Acetyl Coenzyme A (Acetyl-CoA): Formation, Structure & Synthesis

Instructor: Darla Reed

Darla has taught undergraduate Enzyme Kinetics and has a doctorate in Basic Medical Science

In this lesson, you'll learn what acetyl coenzyme A is by discovering its structure and how it's synthesized or formed by the cell. You will further uncover a bit about the function of coenzyme A.

What Makes Up Acetyl Coenzyme A?

Understanding the structure of acetyl coenzyme A (Acetyl CoA) is a bit like understanding the structure of Frankenstein's monster. Part of acetyl CoA -- coenzyme A (CoA) -- is quite the monster itself, which is why scientists often use its abbreviation (CoA) when writing out structures that involve CoA (and there are many).

Like Frankenstein's monster, which was composed of different corpse parts, CoA is composed of different pieces of various molecules and chemical groups. Once CoA is conquered, the acetyl part of acetyl CoA is relatively simple. So first we will conquer the parts of CoA.

Structure of CoA

The monster CoA consists of three parts:

  • The body: Vitamin B5
  • The head: A form of ADP
  • The tail: beta-mercaptoethylamine

The main body of the beast is composed from Vitamin B5- pantothenate (you eat vitamins so you may be able to remember the name by thinking Panto then ate), or pantothenic acid (Panto then ick! acid).

Structure of Pantothenate.
Vitamin B5 structure- body of the beast

The head of the beast is a form of ADP (adenosine diphosphate), a nucleotide, and like your head has different parts that make it up (eyes, nose, mouth) a nucleotide has different groups that make it up: a base- adenine (yes, like what you find in DNA), a sugar (ribose) and phosphate (PO4) groups.

Structure of ADP form in CoA.
CoA ADP form structure- head of the beast

Now that you know the head and body, it's time to talk about the tail of the beast.

The tail of the beast is called beta-mercaptoethylamine.

Structure of beta-mercaptoethylamine.
Sulfhydryl tail of the beast structure

It's quite the mouthful, but the important thing to remember about the tail is the sulfhydryl group (SH-). The sulfhydryl group is how other groups and molecules attach themselves to the beast that is CoA.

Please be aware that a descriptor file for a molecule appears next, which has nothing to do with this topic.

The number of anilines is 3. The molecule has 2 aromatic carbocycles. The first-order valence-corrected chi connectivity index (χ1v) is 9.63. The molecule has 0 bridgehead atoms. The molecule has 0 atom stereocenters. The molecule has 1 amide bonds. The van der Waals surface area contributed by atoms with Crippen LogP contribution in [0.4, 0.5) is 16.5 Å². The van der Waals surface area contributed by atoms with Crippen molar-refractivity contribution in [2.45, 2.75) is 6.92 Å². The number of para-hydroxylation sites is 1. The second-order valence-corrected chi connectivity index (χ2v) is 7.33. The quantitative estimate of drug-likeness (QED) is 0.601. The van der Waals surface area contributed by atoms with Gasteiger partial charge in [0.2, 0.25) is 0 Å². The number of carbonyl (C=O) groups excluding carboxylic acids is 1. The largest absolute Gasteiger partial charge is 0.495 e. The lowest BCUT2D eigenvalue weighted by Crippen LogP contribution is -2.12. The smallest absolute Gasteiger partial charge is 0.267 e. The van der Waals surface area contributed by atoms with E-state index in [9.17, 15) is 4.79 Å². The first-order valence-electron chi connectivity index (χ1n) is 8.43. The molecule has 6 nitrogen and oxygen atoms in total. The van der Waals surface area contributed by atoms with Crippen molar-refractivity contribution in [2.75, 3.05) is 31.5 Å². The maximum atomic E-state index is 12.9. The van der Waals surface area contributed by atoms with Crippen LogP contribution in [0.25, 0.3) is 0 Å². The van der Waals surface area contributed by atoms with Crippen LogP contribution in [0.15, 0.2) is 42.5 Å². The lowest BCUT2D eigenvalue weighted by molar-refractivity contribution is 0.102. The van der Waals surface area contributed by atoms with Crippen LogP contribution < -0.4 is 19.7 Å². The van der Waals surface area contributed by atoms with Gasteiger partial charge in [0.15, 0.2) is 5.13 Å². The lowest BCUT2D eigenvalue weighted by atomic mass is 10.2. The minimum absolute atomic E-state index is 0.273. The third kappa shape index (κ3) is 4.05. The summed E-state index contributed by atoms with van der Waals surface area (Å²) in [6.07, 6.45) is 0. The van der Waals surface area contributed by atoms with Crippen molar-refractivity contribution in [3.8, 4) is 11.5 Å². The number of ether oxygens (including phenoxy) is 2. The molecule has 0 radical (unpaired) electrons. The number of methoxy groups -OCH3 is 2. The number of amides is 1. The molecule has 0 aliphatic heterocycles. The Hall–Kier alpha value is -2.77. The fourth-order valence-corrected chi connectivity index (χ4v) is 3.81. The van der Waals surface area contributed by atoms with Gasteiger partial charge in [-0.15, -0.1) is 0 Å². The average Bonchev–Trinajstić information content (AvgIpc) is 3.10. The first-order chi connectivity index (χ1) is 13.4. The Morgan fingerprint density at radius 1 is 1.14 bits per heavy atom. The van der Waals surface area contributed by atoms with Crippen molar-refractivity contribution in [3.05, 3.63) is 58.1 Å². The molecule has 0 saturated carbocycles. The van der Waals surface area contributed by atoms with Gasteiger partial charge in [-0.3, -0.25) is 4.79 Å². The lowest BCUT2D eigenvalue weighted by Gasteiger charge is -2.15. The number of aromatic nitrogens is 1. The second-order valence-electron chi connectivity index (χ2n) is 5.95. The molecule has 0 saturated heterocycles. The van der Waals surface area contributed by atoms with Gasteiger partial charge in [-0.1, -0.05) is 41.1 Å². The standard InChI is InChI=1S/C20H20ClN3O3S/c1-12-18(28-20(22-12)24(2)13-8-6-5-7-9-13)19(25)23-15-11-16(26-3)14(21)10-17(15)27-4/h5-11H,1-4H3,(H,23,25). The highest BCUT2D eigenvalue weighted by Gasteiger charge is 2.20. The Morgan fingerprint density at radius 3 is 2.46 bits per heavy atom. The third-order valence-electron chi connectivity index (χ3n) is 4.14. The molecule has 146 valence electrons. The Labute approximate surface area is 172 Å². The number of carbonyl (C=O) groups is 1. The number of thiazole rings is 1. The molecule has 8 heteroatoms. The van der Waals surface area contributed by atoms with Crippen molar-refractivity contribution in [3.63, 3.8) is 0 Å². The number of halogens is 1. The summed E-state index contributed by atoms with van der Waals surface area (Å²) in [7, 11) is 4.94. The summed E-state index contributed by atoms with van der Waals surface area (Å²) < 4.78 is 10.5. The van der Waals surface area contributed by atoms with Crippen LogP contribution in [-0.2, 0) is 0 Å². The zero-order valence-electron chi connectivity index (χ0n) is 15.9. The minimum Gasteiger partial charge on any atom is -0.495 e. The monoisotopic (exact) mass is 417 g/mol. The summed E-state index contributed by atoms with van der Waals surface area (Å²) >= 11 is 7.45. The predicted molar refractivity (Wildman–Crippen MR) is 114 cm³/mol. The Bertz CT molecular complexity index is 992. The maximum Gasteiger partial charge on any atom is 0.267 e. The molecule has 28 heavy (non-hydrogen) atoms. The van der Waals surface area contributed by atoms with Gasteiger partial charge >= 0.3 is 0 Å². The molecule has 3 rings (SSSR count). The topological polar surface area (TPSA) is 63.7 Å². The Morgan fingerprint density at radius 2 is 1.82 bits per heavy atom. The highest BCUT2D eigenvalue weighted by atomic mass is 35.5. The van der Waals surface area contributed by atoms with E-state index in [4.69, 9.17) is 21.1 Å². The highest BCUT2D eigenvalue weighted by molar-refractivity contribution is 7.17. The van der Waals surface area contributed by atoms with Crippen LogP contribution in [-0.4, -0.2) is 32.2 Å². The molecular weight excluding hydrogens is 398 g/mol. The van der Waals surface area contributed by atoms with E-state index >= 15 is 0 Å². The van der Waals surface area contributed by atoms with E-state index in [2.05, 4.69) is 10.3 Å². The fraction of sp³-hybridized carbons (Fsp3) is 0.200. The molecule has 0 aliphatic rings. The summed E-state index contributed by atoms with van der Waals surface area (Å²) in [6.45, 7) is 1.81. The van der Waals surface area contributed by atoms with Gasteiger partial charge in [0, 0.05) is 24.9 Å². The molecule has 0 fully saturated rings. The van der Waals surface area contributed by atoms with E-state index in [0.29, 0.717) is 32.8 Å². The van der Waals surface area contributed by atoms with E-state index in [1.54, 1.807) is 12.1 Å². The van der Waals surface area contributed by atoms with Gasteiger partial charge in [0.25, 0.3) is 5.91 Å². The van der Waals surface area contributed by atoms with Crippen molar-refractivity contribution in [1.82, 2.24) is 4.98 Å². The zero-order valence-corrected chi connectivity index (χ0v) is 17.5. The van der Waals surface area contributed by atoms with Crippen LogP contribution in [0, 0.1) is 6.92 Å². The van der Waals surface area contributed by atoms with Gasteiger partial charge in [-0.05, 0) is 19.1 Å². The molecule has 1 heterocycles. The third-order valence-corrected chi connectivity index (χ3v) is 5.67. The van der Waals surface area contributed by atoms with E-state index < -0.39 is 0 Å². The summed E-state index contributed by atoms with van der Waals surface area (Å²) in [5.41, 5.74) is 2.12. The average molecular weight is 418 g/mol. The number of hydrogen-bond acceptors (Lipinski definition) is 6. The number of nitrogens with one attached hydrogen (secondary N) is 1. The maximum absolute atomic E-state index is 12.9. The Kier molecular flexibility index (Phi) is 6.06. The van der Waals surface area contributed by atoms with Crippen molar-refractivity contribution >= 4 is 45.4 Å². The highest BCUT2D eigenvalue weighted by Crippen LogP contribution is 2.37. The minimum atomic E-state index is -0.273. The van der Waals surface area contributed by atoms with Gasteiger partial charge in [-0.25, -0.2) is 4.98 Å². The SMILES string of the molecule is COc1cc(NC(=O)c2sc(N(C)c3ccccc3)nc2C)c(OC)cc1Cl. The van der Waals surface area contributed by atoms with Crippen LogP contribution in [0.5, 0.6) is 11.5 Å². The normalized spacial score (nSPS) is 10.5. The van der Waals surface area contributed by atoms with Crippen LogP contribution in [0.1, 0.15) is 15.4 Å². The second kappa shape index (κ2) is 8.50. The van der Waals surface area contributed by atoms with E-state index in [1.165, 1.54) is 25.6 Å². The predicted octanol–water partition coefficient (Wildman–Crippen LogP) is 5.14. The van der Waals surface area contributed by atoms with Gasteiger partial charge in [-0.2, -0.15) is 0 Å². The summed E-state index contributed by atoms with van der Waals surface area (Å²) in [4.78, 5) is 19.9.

Sulfhydryl Group.
Sulfhydryl group

Coenzyme A is exactly what the name implies, a co-enzyme. It assists enzymes to function, but it also acts as a sort of a hanger for other molecules. You can hang all kinds of molecules onto the tail of CoA as well as add groups to make fatty acids.

CoA acts as a CoAt hanger.
CoA acts like a CoA t hanger.

Structure of Acetyl CoA

The head (nucleotide), the body (Vitamin B5) and the tail (beta-merceptoehtylamine) make up the whole of the beast CoA- now for the acetyl part. An acetyl group is simply a carbon with three hydrogens bonded to another carbon that is bonded to another group and double bonded to an oxygen (CH3-CO-). It sounds more complicated than it looks.

Acetyl Group.
acetyl group

When an acetyl group is added to the tail of CoA, the whole molecule becomes known as Acetyl-Coenzyme A (Acetyl-CoA). Therefore, Acetyl CoA's structure is simply CoA with an acetyl group attached to the tail (the sulfhydryl group).

Structure of Acetyl-CoA.
Acetyl-CoA structure

Synthesis of Acetyl-CoA

One important molecule used by the cell is pyruvate which is formed when sugar (glucose) is broken down. Pyruvate looks like an acetyl group combined with carbon dioxide (CO2).

Structure of Pyruvate.
pyruvate structure

Pyruvate can be cannibalized by the cell to make up Frankenstein's monster, or rather the cellular beast acetyl-CoA. The cell uses a scalpel -- or, ahem, the enzyme pyruvate dehydrogenase -- to cleave off CO2 and add the acetyl group to a carrier molecule. The acetyl group is then transferred from the carrier molecule onto a CoA that's hanging around the cell after being made by a different process we won't get into here.

Pyruvate can be used to synthesize acetyl-CoA.
Pyruvate can be used to synthesize acetyl-CoA.

Some amino acids can be used to synthesize acetyl-CoA as well. Alanine, serine, glycine, cystine and threonine all form acetyl-CoA through the pyruvate pathway. Leucine, phenylalanine, tyrosine, lysine and tryptophane use a separate pathway to form acetyl-CoA.

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